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April 11, 2017

The Importance of Health Care Conversations and Advance Directives

Guest Column by Ann Wondergem

April 16 – 21, 2017 is National Health Care Decisions Week. During this week, the Sheboygan County Advance Care Planning Task Force is offering help in reviewing or completing your Advance Directive.

Even now, I vividly recall a day in February of 1995.  My mother, who had just turned 62 years old in January, was sitting at her kitchen table with family members and a nurse from a home hospice program. We had gathered to support her being admitted to the home hospice program.  As I look back at this day, I wish I knew then what I know now about health care planning and an advanced directive and Power of Attorney for health care.  Fortunately for us, my mother was competent and could sign herself into the hospice program.  We all knew my mother was going to die but had not discussed with her what choices she would want us to make for her medical care and services, if she was no longer able to make these decisions for herself.

A little over ten years ago, when my husband and I updated our wills, we did have the attorney include completing the Power of Attorney for Health Care form.  Although the form was on file, neither my husband nor I ever discussed in any detail what choices we wanted if one of us became incapacitated and could no longer make decisions for ourselves. 

Through my volunteer work with the Advance Care Planning Task Force, I am more informed and – as my family says -‘driving them crazy’ talking about advanced health care planning and the importance of an advance directive for any one 18 years of age and older. Unlike the health care form I signed over 10 years ago, my current advance directive contains more information and I have discussed my wishes with my husband and children, who I have chosen as my health care agents. My son, who is in his 30’s, has completed his advance directive as has a neighbor and his family members, a financial representative I worked with and her family and many others.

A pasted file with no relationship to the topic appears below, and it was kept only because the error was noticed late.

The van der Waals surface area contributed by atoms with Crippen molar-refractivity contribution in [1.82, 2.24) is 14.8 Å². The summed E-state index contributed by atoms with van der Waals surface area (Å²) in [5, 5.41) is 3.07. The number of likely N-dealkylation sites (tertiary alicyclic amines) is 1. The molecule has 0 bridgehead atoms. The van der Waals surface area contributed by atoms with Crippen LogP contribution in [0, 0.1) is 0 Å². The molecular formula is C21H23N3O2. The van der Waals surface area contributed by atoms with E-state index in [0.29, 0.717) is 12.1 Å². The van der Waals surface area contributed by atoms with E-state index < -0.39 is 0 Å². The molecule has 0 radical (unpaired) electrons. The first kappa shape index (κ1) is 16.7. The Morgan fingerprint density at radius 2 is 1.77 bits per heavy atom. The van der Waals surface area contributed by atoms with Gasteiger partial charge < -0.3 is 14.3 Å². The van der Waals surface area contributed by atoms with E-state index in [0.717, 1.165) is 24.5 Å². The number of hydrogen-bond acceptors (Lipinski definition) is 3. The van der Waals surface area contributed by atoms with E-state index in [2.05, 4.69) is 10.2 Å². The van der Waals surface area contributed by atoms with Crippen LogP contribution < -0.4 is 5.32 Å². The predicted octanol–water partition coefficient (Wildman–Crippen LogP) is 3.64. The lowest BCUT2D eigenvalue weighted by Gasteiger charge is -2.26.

Today, I am asking you. What if you become unable to make your own health care decisions?  Have you discussed with family members or someone else close to you, your choices about medical care and services.  More importantly, do you have an Advance Directive?  An Advance Directive is a legal document including Power of Attorney for Health Care. This document allows you to appoint another person and alternate people to make your health care decisions if you become unable to make these decisions for yourself.

If you answered, no, if you are not sure, or you know believe you have completed a document but have not recently reviewed or discussed your wishes with your health care agent; please consider this a gentle nudge and make advance health care planning a priority on your to do list. 

You may contact any one of the following Task Force organizations for assistance in reviewing or completing your Advance Directive:

  • Aurora Sheboygan Clinic Patient Assistance Department (920) 457-4461 Ext. 2323
  • Aurora Sheboygan Memorial Medical Center Social Work Office (920) 451-5533
  • Lakeshore Community Health Care (920) 783-6633
  • Sheboygan County Aging & Disability Center (ADRC) (920) 467-4100
  • Sharon S. Richardson Community Hospice (920) 467-1800
  • Sheboygan Internal Medicine Associates (920) 452-6000

Currently, the members of the Sheboygan County Advance Care Planning Task Force include the Aging and Disability Resource Center, Aurora Health Care, Lakeshore Community Health Care, United Way of Sheboygan County, Senior Activity Center of Sheboygan, Sheboygan Internal Medicine Associates, Generations, Sharon S. Richardson Hospice, Sheboygan Progressive Care Center and Public Health – Sheboygan County Health and Human Services.  The Task Force offers educational information and presentations.

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